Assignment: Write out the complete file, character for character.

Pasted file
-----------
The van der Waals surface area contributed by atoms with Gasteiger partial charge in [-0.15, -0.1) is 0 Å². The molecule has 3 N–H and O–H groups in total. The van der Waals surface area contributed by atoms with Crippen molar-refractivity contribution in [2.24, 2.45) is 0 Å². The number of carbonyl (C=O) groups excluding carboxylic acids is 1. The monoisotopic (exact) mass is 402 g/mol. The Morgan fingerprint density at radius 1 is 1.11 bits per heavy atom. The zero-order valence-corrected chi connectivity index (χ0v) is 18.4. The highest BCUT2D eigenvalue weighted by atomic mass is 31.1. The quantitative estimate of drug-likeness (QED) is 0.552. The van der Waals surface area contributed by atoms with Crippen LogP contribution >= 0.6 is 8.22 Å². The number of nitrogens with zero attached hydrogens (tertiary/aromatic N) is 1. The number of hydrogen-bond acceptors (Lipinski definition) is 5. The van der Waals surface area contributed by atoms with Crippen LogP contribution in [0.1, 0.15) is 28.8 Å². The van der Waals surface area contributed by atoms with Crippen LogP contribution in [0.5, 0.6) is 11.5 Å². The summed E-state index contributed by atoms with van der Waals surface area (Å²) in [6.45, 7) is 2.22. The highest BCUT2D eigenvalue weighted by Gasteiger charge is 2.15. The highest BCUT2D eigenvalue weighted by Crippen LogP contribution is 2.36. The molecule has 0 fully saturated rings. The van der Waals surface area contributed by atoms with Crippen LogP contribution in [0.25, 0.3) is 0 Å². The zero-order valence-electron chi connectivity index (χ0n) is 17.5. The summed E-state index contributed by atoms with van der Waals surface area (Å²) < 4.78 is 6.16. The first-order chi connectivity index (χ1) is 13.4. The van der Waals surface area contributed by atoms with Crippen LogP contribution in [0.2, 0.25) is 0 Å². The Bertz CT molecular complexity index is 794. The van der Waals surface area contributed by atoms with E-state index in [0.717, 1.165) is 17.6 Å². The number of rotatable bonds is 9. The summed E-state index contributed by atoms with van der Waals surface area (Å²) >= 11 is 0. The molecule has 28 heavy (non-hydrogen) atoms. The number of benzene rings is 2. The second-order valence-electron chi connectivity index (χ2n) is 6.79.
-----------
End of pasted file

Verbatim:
The van der Waals surface area contributed by atoms with Gasteiger partial charge in [-0.15, -0.1) is 0 Å². The molecule has 3 N–H and O–H groups in total. The van der Waals surface area contributed by atoms with Crippen molar-refractivity contribution in [2.24, 2.45) is 0 Å². The number of carbonyl (C=O) groups excluding carboxylic acids is 1. The monoisotopic (exact) mass is 402 g/mol. The Morgan fingerprint density at radius 1 is 1.11 bits per heavy atom. The zero-order valence-corrected chi connectivity index (χ0v) is 18.4. The highest BCUT2D eigenvalue weighted by atomic mass is 31.1. The quantitative estimate of drug-likeness (QED) is 0.552. The van der Waals surface area contributed by atoms with Crippen LogP contribution >= 0.6 is 8.22 Å². The number of nitrogens with zero attached hydrogens (tertiary/aromatic N) is 1. The number of hydrogen-bond acceptors (Lipinski definition) is 5. The van der Waals surface area contributed by atoms with Crippen LogP contribution in [0.1, 0.15) is 28.8 Å². The van der Waals surface area contributed by atoms with Crippen LogP contribution in [0.5, 0.6) is 11.5 Å². The summed E-state index contributed by atoms with van der Waals surface area (Å²) in [6.45, 7) is 2.22. The highest BCUT2D eigenvalue weighted by Gasteiger charge is 2.15. The highest BCUT2D eigenvalue weighted by Crippen LogP contribution is 2.36. The molecule has 0 fully saturated rings. The van der Waals surface area contributed by atoms with Crippen LogP contribution in [0.25, 0.3) is 0 Å². The zero-order valence-electron chi connectivity index (χ0n) is 17.5. The summed E-state index contributed by atoms with van der Waals surface area (Å²) < 4.78 is 6.16. The first-order chi connectivity index (χ1) is 13.4. The van der Waals surface area contributed by atoms with Crippen LogP contribution in [0.2, 0.25) is 0 Å². The Bertz CT molecular complexity index is 794. The van der Waals surface area contributed by atoms with E-state index in [0.717, 1.165) is 17.6 Å². The number of rotatable bonds is 9. The summed E-state index contributed by atoms with van der Waals surface area (Å²) >= 11 is 0. The molecule has 28 heavy (non-hydrogen) atoms. The number of benzene rings is 2. The second-order valence-electron chi connectivity index (χ2n) is 6.79.